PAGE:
by Austin Bay
January 9, 2013
During last year's Mexican presidential campaign, then-candidate and now President Enrique Pena Nieto argued that Mexico needed a new, specially trained and heavily armed police force.
This organization, which Pena dubbed the National Gendarmerie, would have the military organization and equipment to win a high-intensity firefight with cartel gunmen. Its personnel would also be trained to police threatened communities, with the goal of reducing criminal violence.
Pena said these gendarme units would eventually relieve the Mexican Army soldiers and Mexican Navy marines of the complex task of battling the drug cartels. The military could then concentrate on national defense.
It appears Mexico will have its new paramilitary corps. Commitment 76 of Pena's national pact, issued in early December, says his new administration will establish a gendarme force as "a territorial control corps" with authority throughout the country.
Throughout the campaign, Pena's gendarme initiative attracted both praise and criticism from law enforcement officers and military experts. Community police can't handle the criminal violence plaguing Mexico. The threat hasn't (yet) reached the level of conventional military combat operations. Gendarmes might fill the niche.
Gendarme units are what security specialists call formed police units manned by policemen carrying military weapons and trained for military-type operations. Gendarmes can deploy in military formations (platoons, companies, etc). Local police usually respond as single officers or in pairs.
Several NATO nations field gendarmes forces, most notably France, Italy, Turkey and Spain. Pena said Spain's Guardia Civil was a good model for his gendarme corps. Italy's Carabinieri fought communist terrorist groups in the 1970s. Turkish gendarmes battle Kurdistan Workers Party guerrillas. Though Mexico's "high-intensity criminal insurgency" differs from Italy's and Turkey's internal security challenges, the drug cartels use terrorist and guerrilla tactics. In theory, Pena had a point.
The bottom line question nagging informed supporters of his proposal as well as its many critics was this: Why can't this force be created within existing police or military organizations?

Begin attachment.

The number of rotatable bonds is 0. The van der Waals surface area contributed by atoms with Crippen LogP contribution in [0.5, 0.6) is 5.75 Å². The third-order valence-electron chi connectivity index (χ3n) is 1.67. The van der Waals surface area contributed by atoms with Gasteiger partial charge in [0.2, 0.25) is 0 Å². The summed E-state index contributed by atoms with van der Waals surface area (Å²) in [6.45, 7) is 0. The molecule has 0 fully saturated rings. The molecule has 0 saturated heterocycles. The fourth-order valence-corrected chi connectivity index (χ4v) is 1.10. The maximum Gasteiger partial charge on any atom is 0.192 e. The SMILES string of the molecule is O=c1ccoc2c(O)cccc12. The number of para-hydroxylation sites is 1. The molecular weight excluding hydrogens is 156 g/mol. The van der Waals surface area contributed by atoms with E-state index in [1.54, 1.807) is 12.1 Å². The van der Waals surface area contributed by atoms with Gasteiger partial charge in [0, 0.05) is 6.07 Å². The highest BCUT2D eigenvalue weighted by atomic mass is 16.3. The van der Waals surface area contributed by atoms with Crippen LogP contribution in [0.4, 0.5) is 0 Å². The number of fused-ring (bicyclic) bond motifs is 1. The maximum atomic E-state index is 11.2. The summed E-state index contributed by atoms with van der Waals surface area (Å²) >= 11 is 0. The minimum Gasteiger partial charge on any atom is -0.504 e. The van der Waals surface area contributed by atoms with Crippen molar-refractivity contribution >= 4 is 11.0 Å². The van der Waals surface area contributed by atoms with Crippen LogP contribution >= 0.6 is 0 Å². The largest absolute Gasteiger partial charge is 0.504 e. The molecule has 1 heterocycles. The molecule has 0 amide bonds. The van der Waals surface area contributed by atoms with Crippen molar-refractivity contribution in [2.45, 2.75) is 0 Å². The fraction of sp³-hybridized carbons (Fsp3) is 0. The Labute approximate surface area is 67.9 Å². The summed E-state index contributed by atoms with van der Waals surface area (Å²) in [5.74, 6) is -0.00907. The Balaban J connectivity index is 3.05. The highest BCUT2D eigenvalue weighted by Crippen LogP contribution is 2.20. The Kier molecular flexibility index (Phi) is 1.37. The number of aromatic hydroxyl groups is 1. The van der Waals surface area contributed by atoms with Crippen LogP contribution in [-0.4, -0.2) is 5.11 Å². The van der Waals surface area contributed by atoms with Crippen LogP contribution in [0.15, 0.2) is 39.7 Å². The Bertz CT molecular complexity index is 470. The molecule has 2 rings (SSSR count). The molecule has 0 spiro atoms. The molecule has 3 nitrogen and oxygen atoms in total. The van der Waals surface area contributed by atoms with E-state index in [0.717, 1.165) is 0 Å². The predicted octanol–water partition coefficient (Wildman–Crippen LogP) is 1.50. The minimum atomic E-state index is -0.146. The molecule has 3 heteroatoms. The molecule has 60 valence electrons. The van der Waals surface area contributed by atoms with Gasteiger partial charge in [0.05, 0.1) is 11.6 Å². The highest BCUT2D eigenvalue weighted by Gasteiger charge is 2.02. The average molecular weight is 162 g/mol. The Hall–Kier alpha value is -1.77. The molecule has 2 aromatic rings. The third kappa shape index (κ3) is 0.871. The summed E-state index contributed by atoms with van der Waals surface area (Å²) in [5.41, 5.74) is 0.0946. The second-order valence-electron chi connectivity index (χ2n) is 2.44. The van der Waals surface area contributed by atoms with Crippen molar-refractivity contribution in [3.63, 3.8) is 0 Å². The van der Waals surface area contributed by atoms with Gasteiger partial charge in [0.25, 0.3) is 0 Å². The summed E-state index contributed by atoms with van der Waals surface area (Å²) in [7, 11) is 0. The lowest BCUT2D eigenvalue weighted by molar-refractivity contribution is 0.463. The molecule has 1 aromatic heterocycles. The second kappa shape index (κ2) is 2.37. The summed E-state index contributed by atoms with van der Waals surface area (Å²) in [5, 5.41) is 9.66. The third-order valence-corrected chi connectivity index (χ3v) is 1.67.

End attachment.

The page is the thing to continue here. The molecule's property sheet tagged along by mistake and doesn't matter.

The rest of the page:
The answer was, and still is, current forces could handle the mission — but more on that in a moment.
Pena, however, faced a high-intensity political problem. Mexican voters, as disappointed as they were with President Felipe Calderon's National Action Party and unconvinced by the left-wing Party of the Democratic Revolution (PRD), remained deeply suspicious of Pena's Institutional Revolutionary Party (PRI).
The PRI ruled Mexico for 71 years, until the PAN won in 2000. Nobel Laureate Mario Vargas Llosa described the PRI's rule as "the perfect dictatorship" because it was "a camouflaged dictatorship" operating a corrupt government under the camouflage of fervent nationalism and fraud-ridden elections.
Though Pena portrayed himself as the leader of a reformed PRI, a PRI presidency might bring back the Bad Old Days. The PRI's legacy of systemic corruption helped fuel the rise of today's criminal cartels. Mexicans feared Pena's PRI might renew its cozy ties with crime.
Pena insisted he would continue to fight the cartels, but do so differently from Calderon. The gendarmerie was his seemingly concrete political proposal, a commitment to fight the criminal organizations, but with a different instrument.
As a political proposal in the midst of a high-intensity political campaign, Pena's gendarmes proved to be a media success. The suggestion certainly sounded like a new idea, one that would appeal to a public weary of years of brutal violence waged by well-financed criminal syndicates. Yes, of course, well armed paramilitary police, deployed in units with a cool French name!
Pena won the election with 38 percent of the vote.
But a brilliant political ploy doesn't necessarily translate into more successful means of fighting Mexico's wealthy, well-armed and politically protected criminals.
Mexico's current federal police force has gendarme-type capabilities. Mexico's military has units schooled in stability operations, which is a gendarme function, and already fields outstanding special operations units. The federal police have problems with corruption, but why not reform the federal police instead of creating a new organization? Gendarme SWAT teams will likely be manned by military special operations personnel, so why re-invent the capability?
The answer to that question is: but then Pena wouldn't have had a nifty campaign gimmick that helped him get elected.